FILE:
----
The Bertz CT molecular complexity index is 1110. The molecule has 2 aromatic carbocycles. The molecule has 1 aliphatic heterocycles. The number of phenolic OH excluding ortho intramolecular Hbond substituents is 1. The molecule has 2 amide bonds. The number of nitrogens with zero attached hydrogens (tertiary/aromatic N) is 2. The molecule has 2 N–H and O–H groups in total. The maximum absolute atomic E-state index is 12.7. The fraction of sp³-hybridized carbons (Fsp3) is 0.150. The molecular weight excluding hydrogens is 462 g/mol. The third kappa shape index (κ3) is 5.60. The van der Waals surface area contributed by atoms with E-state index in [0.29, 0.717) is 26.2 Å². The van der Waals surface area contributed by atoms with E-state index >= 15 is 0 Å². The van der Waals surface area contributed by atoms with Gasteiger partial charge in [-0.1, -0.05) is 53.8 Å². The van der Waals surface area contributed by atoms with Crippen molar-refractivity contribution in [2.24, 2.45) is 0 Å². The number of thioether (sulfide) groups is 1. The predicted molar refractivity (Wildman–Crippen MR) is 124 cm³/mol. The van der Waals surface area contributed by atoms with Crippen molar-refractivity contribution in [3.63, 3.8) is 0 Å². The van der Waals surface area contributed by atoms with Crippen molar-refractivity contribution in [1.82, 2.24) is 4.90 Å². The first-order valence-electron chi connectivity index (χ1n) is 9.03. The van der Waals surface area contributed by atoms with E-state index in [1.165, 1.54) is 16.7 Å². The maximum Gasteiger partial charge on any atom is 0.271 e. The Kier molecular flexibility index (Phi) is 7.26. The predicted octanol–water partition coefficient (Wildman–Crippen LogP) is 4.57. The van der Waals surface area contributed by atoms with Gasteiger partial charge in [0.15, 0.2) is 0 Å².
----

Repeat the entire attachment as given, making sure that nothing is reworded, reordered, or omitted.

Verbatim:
The Bertz CT molecular complexity index is 1110. The molecule has 2 aromatic carbocycles. The molecule has 1 aliphatic heterocycles. The number of phenolic OH excluding ortho intramolecular Hbond substituents is 1. The molecule has 2 amide bonds. The number of nitrogens with zero attached hydrogens (tertiary/aromatic N) is 2. The molecule has 2 N–H and O–H groups in total. The maximum absolute atomic E-state index is 12.7. The fraction of sp³-hybridized carbons (Fsp3) is 0.150. The molecular weight excluding hydrogens is 462 g/mol. The third kappa shape index (κ3) is 5.60. The van der Waals surface area contributed by atoms with E-state index in [0.29, 0.717) is 26.2 Å². The van der Waals surface area contributed by atoms with E-state index >= 15 is 0 Å². The van der Waals surface area contributed by atoms with Gasteiger partial charge in [-0.1, -0.05) is 53.8 Å². The van der Waals surface area contributed by atoms with Crippen molar-refractivity contribution in [2.24, 2.45) is 0 Å². The number of thioether (sulfide) groups is 1. The predicted molar refractivity (Wildman–Crippen MR) is 124 cm³/mol. The van der Waals surface area contributed by atoms with Crippen molar-refractivity contribution in [3.63, 3.8) is 0 Å². The van der Waals surface area contributed by atoms with Crippen molar-refractivity contribution in [1.82, 2.24) is 4.90 Å². The first-order valence-electron chi connectivity index (χ1n) is 9.03. The van der Waals surface area contributed by atoms with E-state index in [1.165, 1.54) is 16.7 Å². The maximum Gasteiger partial charge on any atom is 0.271 e. The Kier molecular flexibility index (Phi) is 7.26. The predicted octanol–water partition coefficient (Wildman–Crippen LogP) is 4.57. The van der Waals surface area contributed by atoms with Gasteiger partial charge in [0.15, 0.2) is 0 Å².